It isn't every day that you get to meet Al Gore and Bear Grylls as well as present a keynote speech at a World Wildlife Foundation event. Nyla H., Silicon Valley International School (INTL) 9th Grader, did just that and more at the 26th UN Climate Change Conference of the Parties (COP26) in Glasgow last month.
Meeting with the Ambassador for the UN Youth Envoy
Nyla first got involved in sixth grade when she joined an environmental club through #Decarbonize: #Decolonize, a collaborative, school-based project created by TakingITGlobal (TIG) that brought together K-12 students and educators, involving over 35,000 participants from 43 countries. That involvement soon spread out into a deeper engagement, expanding into connections with schools across the globe. The students would discuss the environmental issues and challenges they faced in their respective countries, which eventually ended up bridging to larger projects. Last year, Nyla was the club leader and scheduled to attend COP, a plan that was unfortunately canceled due to the global COVID-19 pandemic. While understandably disappointed, she continued with another initiative through a webinars series and talking to professionals in the climate sector.
This year, the leaders of #decarbonize and TIG heard about Nyla's work after leaving the club and invited her to become a Global Lead and the North American Lead, joining a team of seven other youth from around the world to represent the organization as Youth Delegates at COP26.
Speaking at the WWF event
COP is a yearly event to assess progress in dealing with climate change and to establish legally binding obligations for developed countries to mitigate the climate crisis. The event is attended by heads of state, delegates, and scientists. One can also find other crucial environmental action individuals, like Al Gore, who Nyla managed to meet as he came out of a meeting. The event is divided into a restricted Blue Zone for delegates and other authorized individuals and a more public Green Zone. Nyla describes her experiences there:
"So for me, there were two things that I was there for: listening and learning as well as attending conferences. And also, I spoke at a few events. I opened the WWF [World Wildlife Foundation] Pavilion on Youth Day, and that was when I got to speak. And that's when I got to meet Bear Grylls because he was a keynote speaker as well."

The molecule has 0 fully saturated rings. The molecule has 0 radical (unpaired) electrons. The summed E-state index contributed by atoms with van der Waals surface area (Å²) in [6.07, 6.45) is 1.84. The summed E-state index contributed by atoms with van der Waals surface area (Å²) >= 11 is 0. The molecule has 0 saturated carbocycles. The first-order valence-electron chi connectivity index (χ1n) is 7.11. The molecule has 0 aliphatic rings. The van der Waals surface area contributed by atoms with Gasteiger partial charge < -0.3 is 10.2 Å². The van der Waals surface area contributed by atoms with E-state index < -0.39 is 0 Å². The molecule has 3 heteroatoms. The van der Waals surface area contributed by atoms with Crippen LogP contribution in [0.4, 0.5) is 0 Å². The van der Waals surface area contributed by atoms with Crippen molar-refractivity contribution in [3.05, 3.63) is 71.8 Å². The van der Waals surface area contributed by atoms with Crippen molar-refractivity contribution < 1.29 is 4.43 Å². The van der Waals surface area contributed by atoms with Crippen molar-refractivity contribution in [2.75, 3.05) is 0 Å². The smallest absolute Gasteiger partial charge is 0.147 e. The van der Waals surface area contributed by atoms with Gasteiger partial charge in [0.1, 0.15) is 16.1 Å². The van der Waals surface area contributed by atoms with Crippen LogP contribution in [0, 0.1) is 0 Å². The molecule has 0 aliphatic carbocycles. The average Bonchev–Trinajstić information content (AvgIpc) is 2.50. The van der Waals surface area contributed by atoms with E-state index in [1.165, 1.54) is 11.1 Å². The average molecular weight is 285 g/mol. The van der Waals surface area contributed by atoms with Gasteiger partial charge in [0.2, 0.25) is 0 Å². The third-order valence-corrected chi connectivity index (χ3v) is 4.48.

Presenting Bear Grylls with the #Decarbonize Global Youth Manifesto
Nyla's speeches focused on youth involvement in pushing for change and enacting solutions to the climate crisis. She also spoke about incorporating underrepresented voices in the climate conversation, in particular women and people of color. Nyla found that the "behind the curtain" access to the Blue Zone provided her with a valuable perspective on efforts and involvement of the government and nonprofit organizations.
"Usually you'll see WWF, you see the panda adverts and everything, but when you stand in the pavilion, and you get to talk to people and say, okay, what initiatives are you actually doing? Because when you're standing on the outside, you say 'okay, maybe they are actually trying', or 'maybe this organization isn't allowed in'. When you are actually in there, you get a much better idea of what is really happening and what isn't happening. Some of the green zone and even parts of the blue zone sometimes felt like a PR event. And they were like saying, 'well, we're giving you a voice.'"
"We have a voice. We need you to give us a platform."
At the 100,000 person climate march
Nyla recommends that there are two things people can all do right now. Firstly, one should gain a deeper understanding of what the climate crisis is. There are scientists, researchers, speakers, and advocates providing a wealth of information to develop a better sense of the climate crisis beyond just global warming.
She also recommends supporting established environmental movements and organizations rather than creating a new one that duplicates existing services.
"The biggest thing is if you're going to raise money, then give it to existing organizations. I think a lot of people just jump into making their own. Then the unfortunate thing is that a lot of times, the existing organization has more resources than the smaller organization. And the small one just kind of gives up and thinks there's no point. There is a point. I think that it's extremely valuable to have your own individual opinion, but also be able to take that individual opinion and say, 'This is what I'm giving to the world, but it's not just my voice against the world. There are a lot of people who I can unite my voice with as well.'"
INTL is proud to have Nyla as a member of our community and a shining example of the IB learner profile attribute, principled, which states: "We act with integrity and honesty, with a strong sense of fairness and justice, and with respect for the dignity and rights of people everywhere. We take responsibility for our actions and their consequences."